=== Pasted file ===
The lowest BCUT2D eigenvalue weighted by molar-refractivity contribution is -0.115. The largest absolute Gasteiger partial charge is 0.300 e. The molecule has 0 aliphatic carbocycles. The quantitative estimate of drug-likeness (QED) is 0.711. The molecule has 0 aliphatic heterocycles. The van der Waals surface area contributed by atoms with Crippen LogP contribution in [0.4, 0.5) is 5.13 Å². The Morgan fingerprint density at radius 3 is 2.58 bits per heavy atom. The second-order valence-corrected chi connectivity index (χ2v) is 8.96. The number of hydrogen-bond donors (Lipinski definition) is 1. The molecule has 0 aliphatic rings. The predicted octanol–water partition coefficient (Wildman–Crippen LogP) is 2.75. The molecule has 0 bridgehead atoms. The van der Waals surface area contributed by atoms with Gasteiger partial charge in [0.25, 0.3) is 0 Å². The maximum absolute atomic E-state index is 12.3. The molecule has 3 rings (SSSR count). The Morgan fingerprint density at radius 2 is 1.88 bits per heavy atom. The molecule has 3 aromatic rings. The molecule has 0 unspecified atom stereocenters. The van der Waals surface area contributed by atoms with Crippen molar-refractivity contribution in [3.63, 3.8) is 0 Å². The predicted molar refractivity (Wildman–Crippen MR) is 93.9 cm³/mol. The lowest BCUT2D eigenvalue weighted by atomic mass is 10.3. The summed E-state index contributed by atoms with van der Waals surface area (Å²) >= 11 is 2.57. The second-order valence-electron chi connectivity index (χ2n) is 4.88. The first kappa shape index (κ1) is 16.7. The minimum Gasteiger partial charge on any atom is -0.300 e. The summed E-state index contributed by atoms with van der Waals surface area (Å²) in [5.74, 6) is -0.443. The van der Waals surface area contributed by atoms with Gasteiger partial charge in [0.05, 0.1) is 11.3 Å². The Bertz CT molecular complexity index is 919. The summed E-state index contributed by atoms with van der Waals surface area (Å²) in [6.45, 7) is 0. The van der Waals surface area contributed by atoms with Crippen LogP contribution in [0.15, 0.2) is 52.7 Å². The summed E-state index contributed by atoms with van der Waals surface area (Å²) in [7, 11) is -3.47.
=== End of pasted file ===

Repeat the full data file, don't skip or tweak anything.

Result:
The lowest BCUT2D eigenvalue weighted by molar-refractivity contribution is -0.115. The largest absolute Gasteiger partial charge is 0.300 e. The molecule has 0 aliphatic carbocycles. The quantitative estimate of drug-likeness (QED) is 0.711. The molecule has 0 aliphatic heterocycles. The van der Waals surface area contributed by atoms with Crippen LogP contribution in [0.4, 0.5) is 5.13 Å². The Morgan fingerprint density at radius 3 is 2.58 bits per heavy atom. The second-order valence-corrected chi connectivity index (χ2v) is 8.96. The number of hydrogen-bond donors (Lipinski definition) is 1. The molecule has 0 aliphatic rings. The predicted octanol–water partition coefficient (Wildman–Crippen LogP) is 2.75. The molecule has 0 bridgehead atoms. The van der Waals surface area contributed by atoms with Gasteiger partial charge in [0.25, 0.3) is 0 Å². The maximum absolute atomic E-state index is 12.3. The molecule has 3 rings (SSSR count). The Morgan fingerprint density at radius 2 is 1.88 bits per heavy atom. The molecule has 3 aromatic rings. The molecule has 0 unspecified atom stereocenters. The van der Waals surface area contributed by atoms with Crippen molar-refractivity contribution in [3.63, 3.8) is 0 Å². The predicted molar refractivity (Wildman–Crippen MR) is 93.9 cm³/mol. The lowest BCUT2D eigenvalue weighted by atomic mass is 10.3. The summed E-state index contributed by atoms with van der Waals surface area (Å²) >= 11 is 2.57. The second-order valence-electron chi connectivity index (χ2n) is 4.88. The first kappa shape index (κ1) is 16.7. The minimum Gasteiger partial charge on any atom is -0.300 e. The summed E-state index contributed by atoms with van der Waals surface area (Å²) in [5.74, 6) is -0.443. The van der Waals surface area contributed by atoms with Gasteiger partial charge in [0.05, 0.1) is 11.3 Å². The Bertz CT molecular complexity index is 919. The summed E-state index contributed by atoms with van der Waals surface area (Å²) in [6.45, 7) is 0. The van der Waals surface area contributed by atoms with Crippen LogP contribution in [0.15, 0.2) is 52.7 Å². The summed E-state index contributed by atoms with van der Waals surface area (Å²) in [7, 11) is -3.47.